Seattle voters may be able to choose between two new electoral models in November, as city council members consider adding ranked-choice voting to the ballot, countering an initiative to establish approval voting.
If adopted by voters, both proposed voting systems would aim to create voting outcomes that reflect the will of more people.
“Right now candidates frequently win the primary with between 20% and 30% of the vote. So that means seven or eight out of 10 voters didn’t want that candidate, but they become one of only two choices in the general election,” Logan Bowers, who leads the Seattle Approves campaign, said Tuesday, noting that primary winners in the 2021 St. Louis mayoral election had 46% and 57% support through approval voting.
But on Tuesday, Seattle City Councilmember Andrew Lewis proposed the council add another reform option, ranked-choice voting, to the ballot.
Ranked-choice voting, which is used in over 50 jurisdictions nationwide, similarly allows voters to indicate support for multiple candidates, but also ranks the selections in order of preference. If a candidate wins a majority of first-preference votes, they win the election. If not, the candidate with the fewest first-preference rankings is removed, and the second preference of voters who supported them are tallied. This process continues until someone has a majority.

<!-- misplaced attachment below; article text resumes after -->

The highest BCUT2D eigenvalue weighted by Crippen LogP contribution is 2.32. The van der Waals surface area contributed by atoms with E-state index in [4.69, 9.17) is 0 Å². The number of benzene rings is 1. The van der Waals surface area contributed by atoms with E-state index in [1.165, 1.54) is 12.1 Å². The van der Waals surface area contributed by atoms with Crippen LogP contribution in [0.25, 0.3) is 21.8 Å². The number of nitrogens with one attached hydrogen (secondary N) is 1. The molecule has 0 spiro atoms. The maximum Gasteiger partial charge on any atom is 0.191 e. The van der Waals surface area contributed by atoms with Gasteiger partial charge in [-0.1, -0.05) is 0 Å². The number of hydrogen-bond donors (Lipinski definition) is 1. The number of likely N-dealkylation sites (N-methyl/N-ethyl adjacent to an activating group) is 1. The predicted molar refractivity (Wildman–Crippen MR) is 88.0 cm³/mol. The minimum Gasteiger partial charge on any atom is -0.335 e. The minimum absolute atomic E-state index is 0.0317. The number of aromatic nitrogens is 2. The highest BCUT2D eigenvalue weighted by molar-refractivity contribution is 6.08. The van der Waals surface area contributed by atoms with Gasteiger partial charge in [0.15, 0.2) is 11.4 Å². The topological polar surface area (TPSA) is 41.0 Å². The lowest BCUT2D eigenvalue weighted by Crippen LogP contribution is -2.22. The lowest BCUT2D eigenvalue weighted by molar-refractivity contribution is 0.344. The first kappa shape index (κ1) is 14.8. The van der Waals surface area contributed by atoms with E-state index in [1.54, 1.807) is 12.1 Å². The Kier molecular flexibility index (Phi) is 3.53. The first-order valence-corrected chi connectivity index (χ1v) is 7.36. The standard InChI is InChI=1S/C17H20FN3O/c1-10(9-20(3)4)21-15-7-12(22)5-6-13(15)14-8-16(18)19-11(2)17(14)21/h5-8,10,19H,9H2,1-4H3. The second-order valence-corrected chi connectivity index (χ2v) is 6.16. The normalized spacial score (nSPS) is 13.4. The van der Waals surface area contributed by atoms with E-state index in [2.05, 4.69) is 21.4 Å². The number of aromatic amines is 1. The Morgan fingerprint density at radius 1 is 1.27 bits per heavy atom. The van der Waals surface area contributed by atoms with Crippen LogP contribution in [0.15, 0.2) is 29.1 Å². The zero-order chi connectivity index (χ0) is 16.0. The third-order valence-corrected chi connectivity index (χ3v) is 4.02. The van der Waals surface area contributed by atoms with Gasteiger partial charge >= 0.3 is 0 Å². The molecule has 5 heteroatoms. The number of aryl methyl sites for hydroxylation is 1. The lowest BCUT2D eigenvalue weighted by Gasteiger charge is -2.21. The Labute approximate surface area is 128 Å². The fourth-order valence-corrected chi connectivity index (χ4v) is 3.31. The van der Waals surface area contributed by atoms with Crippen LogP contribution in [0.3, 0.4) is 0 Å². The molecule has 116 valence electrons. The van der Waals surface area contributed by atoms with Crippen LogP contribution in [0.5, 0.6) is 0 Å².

“RCV is a tested and proven way that communities can better engage voters and improve representation,” FairVote Washington Executive Director Lisa Ayrault said in a statement last week, citing support from community organizations like the Washington Community Action Network and More Equitable Democracy.
Council members did not discuss the alternative proposal on Tuesday, but set a special council meeting for Thursday afternoon to deliberate on the ballot measures.
Lewis, who introduced the alternative, declined to comment ahead of that meeting, citing city ethics rules which restrict when and how elected officials can comment on ballot initiatives.
Several community members called in to support Lewis’s proposal during the council meeting, but advocates of approval voting say the council alternative could muddy the water for voters if both appear on the ballot.
“So voters would have to vote for voting reform without knowing which reforms they are getting, which means a lot of voters are much more likely to vote no,” Bowers suggested Tuesday.
“It’s like saying, ‘Hey, you want to split a pizza? It’s either gonna be meat-lovers’ or vegetarian, but I won’t tell you which until you’ve already bought it,” he added.
Stephanie Houghton, organizing and legislative director for FairVote, said both sides would be responsible for campaigning for their own proposals, regardless of the opposition.
Ranked choice would also take longer to implement, according to King County Elections, because it would require new ballots with additional bubbles for ranking and the development and certification of new vote-counting software. In all, the county estimates it could take three to five years to implement if approved, according to a spokesperson, who said approval voting would be “more straightforward.”
Still, Houghton argues that ranked choice would be the most effective reform path, due to the number of cities that have adopted RCV.
“Ranked-choice voting has the ability to bring real, measurable change, and approval voting is making promises that it can’t keep,” she said. “Ranked choice actually helps, and it’s been proven, unlike approval.”